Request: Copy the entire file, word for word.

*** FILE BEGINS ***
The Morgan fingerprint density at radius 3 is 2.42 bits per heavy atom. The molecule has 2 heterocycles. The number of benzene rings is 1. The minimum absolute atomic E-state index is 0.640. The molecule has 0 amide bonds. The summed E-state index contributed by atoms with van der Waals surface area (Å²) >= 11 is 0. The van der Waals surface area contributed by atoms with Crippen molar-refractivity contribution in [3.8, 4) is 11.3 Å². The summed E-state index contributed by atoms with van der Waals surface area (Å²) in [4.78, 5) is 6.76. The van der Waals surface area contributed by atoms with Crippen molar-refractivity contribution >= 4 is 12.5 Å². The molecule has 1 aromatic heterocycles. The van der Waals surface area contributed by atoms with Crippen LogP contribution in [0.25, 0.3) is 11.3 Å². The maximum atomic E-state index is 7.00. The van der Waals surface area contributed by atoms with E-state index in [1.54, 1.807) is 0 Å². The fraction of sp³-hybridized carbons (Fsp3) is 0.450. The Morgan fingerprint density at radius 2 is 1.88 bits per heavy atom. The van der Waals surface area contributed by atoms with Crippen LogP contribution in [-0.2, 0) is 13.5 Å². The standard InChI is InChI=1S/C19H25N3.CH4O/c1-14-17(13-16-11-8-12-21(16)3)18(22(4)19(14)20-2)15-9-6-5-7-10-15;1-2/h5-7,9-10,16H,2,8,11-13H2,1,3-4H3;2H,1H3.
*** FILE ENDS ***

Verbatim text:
The Morgan fingerprint density at radius 3 is 2.42 bits per heavy atom. The molecule has 2 heterocycles. The number of benzene rings is 1. The minimum absolute atomic E-state index is 0.640. The molecule has 0 amide bonds. The summed E-state index contributed by atoms with van der Waals surface area (Å²) >= 11 is 0. The van der Waals surface area contributed by atoms with Crippen molar-refractivity contribution in [3.8, 4) is 11.3 Å². The summed E-state index contributed by atoms with van der Waals surface area (Å²) in [4.78, 5) is 6.76. The van der Waals surface area contributed by atoms with Crippen molar-refractivity contribution >= 4 is 12.5 Å². The molecule has 1 aromatic heterocycles. The van der Waals surface area contributed by atoms with Crippen LogP contribution in [0.25, 0.3) is 11.3 Å². The maximum atomic E-state index is 7.00. The van der Waals surface area contributed by atoms with E-state index in [1.54, 1.807) is 0 Å². The fraction of sp³-hybridized carbons (Fsp3) is 0.450. The Morgan fingerprint density at radius 2 is 1.88 bits per heavy atom. The van der Waals surface area contributed by atoms with Crippen LogP contribution in [-0.2, 0) is 13.5 Å². The standard InChI is InChI=1S/C19H25N3.CH4O/c1-14-17(13-16-11-8-12-21(16)3)18(22(4)19(14)20-2)15-9-6-5-7-10-15;1-2/h5-7,9-10,16H,2,8,11-13H2,1,3-4H3;2H,1H3.